Originally posted on Leadr
Today, more than ever, managers and leaders have access to employee feedback on a variety of subjects. Whether it’s via company efforts like surveys and chat tools, or external vehicles like Glassdoor, the employee has a voice like never before.
So, what do we do with this information? How we respond to employee feedback is more critical than getting it. In fact, not acting or acknowledging feedback can be more harmful than not getting it at all.
So, let’s look at three critical approaches to feedback.
1. Slow Down & Listen
What, really? If we get feedback, didn’t that mean we listened to it? No, not at all. We are often so busy that while we might “hear” what was said, we seldom really stop and listen.
For starters, do we consider what is really being said? Would we consider the feedback to be specific, or temporary? Does it imply that there are deeper or more complex issues behind the feedback? No matter what subject the feedback is, or how we receive it, it is valuable and should be carefully considered.
Feedback can give us clues as to whether our mission, vision or values are resonating with our people. Are we taking time to celebrate and recognize accomplishments? Oftentimes, positive feedback about an idea or outcome can be a signal that we need to slow down and ensure that we are reinforcing when things go well. The key is that we are often in information overload, and that can make us quick to make assumptions about what we hear. We can quickly dismiss information that does not align with our conceptions, and that will cause us to miss the value of the feedback. Slow down and listen.
2. Create a Feedback Loop
When our employees care enough to give us feedback, it’s critical that we acknowledge that feedback, and create a loop where we ask for clarification, get more insights and ensure that they know we listened and value it. This can be done in a variety of ways. If the feedback is more general, or comes through anonymous channels, setting up and conducting focus groups to help gather further insights can provide a great opportunity for deeper engagement. Everyone wants to feel valued and have their opinions matter! Sometimes it’s as simple as thanking the team for their feedback, stating what you heard, and asking for more.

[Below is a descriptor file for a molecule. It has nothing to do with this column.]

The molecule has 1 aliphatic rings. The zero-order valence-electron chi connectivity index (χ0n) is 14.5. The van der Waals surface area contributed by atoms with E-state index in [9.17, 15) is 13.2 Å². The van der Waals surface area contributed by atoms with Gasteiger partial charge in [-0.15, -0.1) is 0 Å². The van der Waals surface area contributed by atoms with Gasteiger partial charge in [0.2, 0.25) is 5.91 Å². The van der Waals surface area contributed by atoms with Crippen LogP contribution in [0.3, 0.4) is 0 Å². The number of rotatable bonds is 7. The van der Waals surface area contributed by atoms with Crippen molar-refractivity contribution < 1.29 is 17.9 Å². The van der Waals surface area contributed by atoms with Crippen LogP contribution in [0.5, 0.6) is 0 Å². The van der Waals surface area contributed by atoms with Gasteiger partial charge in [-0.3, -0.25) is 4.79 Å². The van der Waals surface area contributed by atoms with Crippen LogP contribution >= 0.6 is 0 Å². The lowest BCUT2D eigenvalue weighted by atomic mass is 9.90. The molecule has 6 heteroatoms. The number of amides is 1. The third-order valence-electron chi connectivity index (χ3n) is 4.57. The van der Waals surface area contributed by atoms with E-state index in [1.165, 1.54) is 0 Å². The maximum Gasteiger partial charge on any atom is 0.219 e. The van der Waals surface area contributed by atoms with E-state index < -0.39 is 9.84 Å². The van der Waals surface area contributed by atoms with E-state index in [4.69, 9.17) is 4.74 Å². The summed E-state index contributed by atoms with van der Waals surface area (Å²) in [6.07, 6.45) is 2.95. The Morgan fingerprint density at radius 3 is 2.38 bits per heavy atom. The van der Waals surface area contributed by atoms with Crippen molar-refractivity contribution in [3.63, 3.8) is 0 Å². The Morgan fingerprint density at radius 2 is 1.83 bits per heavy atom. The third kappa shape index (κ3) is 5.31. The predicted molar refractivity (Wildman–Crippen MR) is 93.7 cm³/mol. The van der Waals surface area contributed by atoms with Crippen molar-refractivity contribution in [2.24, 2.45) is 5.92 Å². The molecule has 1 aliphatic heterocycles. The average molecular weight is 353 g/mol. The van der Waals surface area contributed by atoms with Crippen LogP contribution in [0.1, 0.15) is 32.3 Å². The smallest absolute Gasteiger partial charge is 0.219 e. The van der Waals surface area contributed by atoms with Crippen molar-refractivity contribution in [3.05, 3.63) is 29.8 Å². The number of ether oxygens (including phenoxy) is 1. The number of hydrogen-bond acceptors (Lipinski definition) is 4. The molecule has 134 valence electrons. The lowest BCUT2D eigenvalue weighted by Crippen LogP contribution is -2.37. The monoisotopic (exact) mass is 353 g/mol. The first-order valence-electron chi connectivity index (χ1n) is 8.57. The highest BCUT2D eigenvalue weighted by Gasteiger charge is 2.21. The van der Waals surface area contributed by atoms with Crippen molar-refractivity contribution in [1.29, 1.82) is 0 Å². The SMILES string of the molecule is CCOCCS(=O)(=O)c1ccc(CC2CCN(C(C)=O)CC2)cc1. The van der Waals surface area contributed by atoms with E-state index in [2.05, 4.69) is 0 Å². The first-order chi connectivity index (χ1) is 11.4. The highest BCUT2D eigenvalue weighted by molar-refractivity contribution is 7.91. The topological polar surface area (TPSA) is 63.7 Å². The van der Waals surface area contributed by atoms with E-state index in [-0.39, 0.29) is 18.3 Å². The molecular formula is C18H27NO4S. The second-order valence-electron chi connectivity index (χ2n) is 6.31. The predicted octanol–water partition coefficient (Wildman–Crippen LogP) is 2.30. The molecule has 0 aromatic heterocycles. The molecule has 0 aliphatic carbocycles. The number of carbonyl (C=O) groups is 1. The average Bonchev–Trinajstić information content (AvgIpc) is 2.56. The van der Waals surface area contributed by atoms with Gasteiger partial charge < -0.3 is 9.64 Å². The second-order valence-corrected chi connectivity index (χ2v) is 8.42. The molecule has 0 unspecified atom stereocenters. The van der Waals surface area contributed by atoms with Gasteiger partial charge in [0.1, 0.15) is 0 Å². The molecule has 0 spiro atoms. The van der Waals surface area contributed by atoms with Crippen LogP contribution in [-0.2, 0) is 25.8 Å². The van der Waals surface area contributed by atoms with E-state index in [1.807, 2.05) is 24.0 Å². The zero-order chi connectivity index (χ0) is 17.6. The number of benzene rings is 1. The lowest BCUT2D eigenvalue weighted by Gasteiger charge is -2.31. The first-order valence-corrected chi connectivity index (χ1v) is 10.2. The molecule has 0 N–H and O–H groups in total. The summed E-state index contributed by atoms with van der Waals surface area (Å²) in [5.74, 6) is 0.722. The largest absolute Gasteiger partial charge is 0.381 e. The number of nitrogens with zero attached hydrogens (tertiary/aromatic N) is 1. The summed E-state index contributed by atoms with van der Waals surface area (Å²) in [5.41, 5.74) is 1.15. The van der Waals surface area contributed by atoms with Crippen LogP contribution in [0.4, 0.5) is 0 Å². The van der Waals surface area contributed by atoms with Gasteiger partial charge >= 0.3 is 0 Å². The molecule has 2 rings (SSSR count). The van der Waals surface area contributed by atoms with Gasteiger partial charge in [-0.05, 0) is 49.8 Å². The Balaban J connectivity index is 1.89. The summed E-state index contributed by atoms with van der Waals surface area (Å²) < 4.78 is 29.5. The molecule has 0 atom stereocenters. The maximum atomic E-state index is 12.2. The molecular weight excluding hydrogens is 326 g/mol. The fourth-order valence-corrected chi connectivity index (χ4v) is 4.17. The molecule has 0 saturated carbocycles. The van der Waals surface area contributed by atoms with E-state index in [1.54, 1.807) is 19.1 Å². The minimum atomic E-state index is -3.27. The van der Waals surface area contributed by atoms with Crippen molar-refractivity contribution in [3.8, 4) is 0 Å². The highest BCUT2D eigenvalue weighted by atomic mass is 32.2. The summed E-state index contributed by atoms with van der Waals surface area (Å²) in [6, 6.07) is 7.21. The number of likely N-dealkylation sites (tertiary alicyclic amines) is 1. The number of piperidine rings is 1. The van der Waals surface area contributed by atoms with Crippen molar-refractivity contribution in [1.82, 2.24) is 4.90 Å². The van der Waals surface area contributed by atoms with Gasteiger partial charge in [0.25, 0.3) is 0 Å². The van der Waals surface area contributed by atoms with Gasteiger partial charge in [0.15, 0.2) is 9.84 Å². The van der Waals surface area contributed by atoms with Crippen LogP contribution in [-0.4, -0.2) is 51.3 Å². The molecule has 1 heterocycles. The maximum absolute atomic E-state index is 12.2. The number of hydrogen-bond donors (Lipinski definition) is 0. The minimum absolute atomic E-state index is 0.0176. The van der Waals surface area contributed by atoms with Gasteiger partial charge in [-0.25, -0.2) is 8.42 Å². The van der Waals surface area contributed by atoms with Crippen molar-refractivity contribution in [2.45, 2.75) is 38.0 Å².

What we all want to know when we provide feedback, whether that be constructive or positive, is that it is acknowledged. On an individual basis, when one of your people gives you feedback, especially if this feedback is constructive, we almost always find ourselves feeling defensive. This is natural and normal. But as leaders, we never want to shut down this essential feedback loop, so start practicing pausing and simply saying, “Okay, tell me more.” This simple phrase can open up the dialog and give you enough time to collect your thoughts and actively listen. No matter what, when you receive feedback, remember that it’s a gift and engage in a dialog to ensure that the loop is active.
3. Take Action
Taking action when appropriate is not only important but required. This doesn’t mean that every piece of feedback needs to be acted on. Rather, when action is taken as a result of the feedback, connect the dots! I cannot tell you how many times I have heard employees say that “we gave feedback and nothing changed,” only to hear managers say “we did make changes!” What happened? Well, often the actions that were taken were not visibly connected to the feedback received.
One simple way to ensure that the action you take is ascribed to the feedback provided is to introduce changes with the phrase: “As a result of your feedback, we are making the following changes…,” or something to that effect. Look for easy wins when you receive feedback from your team. If the feedback involves changes that better enable your team to do their best work, whether that is a shift in working conditions or how meetings are done, these are the kinds of changes to make a priority! There may be some feedback that can’t be acted on for a variety of reasons, but this does not mean that we don’t take action. Action may be in the form of explaining why something can’t happen, or why not now.
Your people don’t expect that every bit of feedback leads directly to change, but if we listen, create the feedback loop to acknowledge the input and take action when we can, we will see the results, and most importantly, continue to have engaged employees willing to share their input. As a wise person once told me, “While it may be uncomfortable to get a lot of feedback, especially if this is constructive, it’s when your best people go silent that you really have to worry.” Keep the feedback coming, as it’s an indication that your people care about the organization and what they are doing!
Leadr has made it even easier to access direct input through documented feedback, regular one-on-one meetings, customized leadership development, utilizing personal strengths, and goal setting (AKA Leadr's 5 core pillars). And with Leadr, you can do that all in one platform. Leadr’s people development software is all about improving two-way feedback between you and your team members to encourage development for every individual, resulting in a more effective organization all around. Make feedback a rhythm on your team. Request a demo to see Leadr in action.